Whether Tillerson quits or gets fired soon is mostly just a matter of how his Wikipedia biography concludes. From Day One neither the media, nor his own organization, the Department of State, offered him a chance. Even before the 2016 election results, State’s supposedly non-political diplomats leaked a dissent memo calling for more U.S. intervention in Syria, a move then not supported by Candidate Trump. Soon after Tillerson took office, his non-political diplomats leaked a dissent memo opposing the State Department’s role in President Trump’s immigration plans. Yet another dissent memo leaked just ten days ago or so, this time with State’s people claiming their boss was in violation of the law over a decision regarding child soldiers. Daily “reports” from “sources” claiming the Secretary had cut himself off from the organization’s rank and file. Given the leaks, maybe Tillerson was wise to avoid the cafeteria.

    The media offered the Secretary no rest, proclaiming in near-apocalyptic terms the “end of diplomacy,” the dismantling of the State Department, and announcing with a kind of regularity old man Tillerson would ruefully envy the loss of U.S. standing in the world. Never one to miss a chance to pile on, Senators John McCain and Jeanne Shaheen sent a letter to Tillerson declaring “America’s diplomatic power is being weakened internally as complex global crises are growing externally.” Former Secretary of State Madeleine Albrighthe said Tillerson is creating a “national security emergency.”

    Despite factual evidence to the contrary, most mainstream media claimed State was hemorrhaging diplomats. With no evidence presented (State has always been notoriously tight-fisted with its personnel statistics), the New York Times stated without qualification Tillerson had “fired or sidelined were most of the top African-American and Latino diplomats, as well as many women.” Ouch, if true!

    Adding to the cat fight-like coverage of events of state, Tillerson supposedly called Trump a moron, Trump’s tweets were interpreted by the press as undermining whatever standing Tillerson might have had. The media, who had blissfully ignored State hiring below attrition since the Obama years, now seized on every routine retirement out of Foggy Bottom as proof that Tillerson was toast.

    Whether you believed Tillerson’s planned reforms for State were a sincere attempt at change to an institution already dipping into irrelevance next to the military, or whether you believed Tillerson’s reforms were the work of a hatchet man sent in to destroy the State Department (if you’ve had a couple of drinks reading this, the destruction was to empower Putin. If you’re still sober-ish, the destruction was revenge for State hiding Hillary’s emails), the bottom line was very clear: those reforms were never going to happen and Tillerson was a dead man walking. If you are really into conspiracy theories, forget Putin and Clinton. Tillerson needs to go because Trump fears his vote under the 25th Amendment to oust him. Pompeo (or even Haley) stands on more ideologically firmer ground.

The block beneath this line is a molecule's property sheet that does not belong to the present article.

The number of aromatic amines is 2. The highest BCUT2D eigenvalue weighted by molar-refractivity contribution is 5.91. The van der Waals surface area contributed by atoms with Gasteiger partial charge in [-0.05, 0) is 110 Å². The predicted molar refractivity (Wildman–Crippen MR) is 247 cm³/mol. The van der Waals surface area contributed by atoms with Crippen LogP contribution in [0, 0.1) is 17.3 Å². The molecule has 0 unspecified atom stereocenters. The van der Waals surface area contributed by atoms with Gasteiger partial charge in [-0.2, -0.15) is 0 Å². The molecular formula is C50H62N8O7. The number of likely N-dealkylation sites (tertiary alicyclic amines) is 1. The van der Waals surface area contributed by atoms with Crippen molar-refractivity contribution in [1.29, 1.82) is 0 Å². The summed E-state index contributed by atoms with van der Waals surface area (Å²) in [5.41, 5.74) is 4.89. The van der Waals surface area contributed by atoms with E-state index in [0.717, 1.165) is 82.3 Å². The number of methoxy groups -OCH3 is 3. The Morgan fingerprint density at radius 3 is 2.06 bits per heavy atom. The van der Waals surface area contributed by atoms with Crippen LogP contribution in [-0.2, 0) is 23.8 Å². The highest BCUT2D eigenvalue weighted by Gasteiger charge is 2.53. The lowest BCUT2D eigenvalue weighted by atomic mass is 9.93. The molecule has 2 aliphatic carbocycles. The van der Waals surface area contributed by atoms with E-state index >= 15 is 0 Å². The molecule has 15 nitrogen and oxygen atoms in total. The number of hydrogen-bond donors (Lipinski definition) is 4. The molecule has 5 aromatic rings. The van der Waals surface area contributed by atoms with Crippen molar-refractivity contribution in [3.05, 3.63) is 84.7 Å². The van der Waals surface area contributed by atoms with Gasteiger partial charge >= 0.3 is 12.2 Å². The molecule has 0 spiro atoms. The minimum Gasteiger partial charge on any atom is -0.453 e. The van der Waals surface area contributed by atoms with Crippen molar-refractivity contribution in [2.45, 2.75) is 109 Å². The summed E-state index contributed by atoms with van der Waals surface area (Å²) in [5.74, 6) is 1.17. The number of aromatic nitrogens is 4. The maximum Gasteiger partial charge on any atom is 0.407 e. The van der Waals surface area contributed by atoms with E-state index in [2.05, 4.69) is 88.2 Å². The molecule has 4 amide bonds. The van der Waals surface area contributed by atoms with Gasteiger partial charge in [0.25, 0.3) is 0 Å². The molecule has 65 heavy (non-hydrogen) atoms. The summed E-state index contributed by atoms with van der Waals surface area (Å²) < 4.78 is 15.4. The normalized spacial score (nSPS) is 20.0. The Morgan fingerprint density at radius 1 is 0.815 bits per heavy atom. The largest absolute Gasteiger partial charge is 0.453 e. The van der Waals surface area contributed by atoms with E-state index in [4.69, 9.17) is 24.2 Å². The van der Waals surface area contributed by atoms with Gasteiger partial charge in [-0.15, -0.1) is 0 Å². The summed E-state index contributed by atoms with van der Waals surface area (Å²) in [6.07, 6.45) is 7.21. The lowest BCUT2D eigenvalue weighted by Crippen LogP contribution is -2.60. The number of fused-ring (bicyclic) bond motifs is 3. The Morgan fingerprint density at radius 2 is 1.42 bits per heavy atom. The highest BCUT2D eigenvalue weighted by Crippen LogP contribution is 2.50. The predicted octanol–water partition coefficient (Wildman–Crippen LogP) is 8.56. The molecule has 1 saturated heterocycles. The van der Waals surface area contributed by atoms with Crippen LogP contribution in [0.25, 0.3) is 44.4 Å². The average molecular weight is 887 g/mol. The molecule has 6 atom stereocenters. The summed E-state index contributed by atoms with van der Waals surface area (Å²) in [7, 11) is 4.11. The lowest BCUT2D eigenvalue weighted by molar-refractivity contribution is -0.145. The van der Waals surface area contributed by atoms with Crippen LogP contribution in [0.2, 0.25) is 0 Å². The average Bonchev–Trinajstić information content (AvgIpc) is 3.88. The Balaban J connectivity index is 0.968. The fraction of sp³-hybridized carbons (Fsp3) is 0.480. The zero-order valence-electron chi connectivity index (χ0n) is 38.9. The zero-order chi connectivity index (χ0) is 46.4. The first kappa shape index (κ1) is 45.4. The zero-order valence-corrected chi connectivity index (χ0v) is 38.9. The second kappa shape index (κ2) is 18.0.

Outside the Beltway there is little love, or even real knowledge of, the State Department. It is doubtful Trump’s core constituency could give a hoot what happens at Foggy Bottom.

    I have no idea as I write this whether Rex Tillerson is still sitting in that office on the seventh floor of State Department headquarters or not. It doesn’t matter. If he’s still there today, he won’t be there sometime soon. So the real question shifts to who will eventually replace the neutered Rex Tillerson, and what if anything that means.

    The initial response is to look at the media’s current favorite horse in the race, Mike Pompeo, possibly still head of CIA as I write this (rumor suggests Pompeo would be replaced at CIA by Senator Tom Cotton, a key ally of the president on national security matters, according to the White House plan.) In the Politico hagiography of Pompeo, the CIA director glows in “favored status in the West Wing.” Haley is done. “The president has been turned off in part by speculation that Haley has her eyes on a presidential bid, two people close to the president said,” in the language of Washington today, where facts are simply what “people close” to things say.

    So what would Mike Pompeo be like as America’s 70th Secretary of State?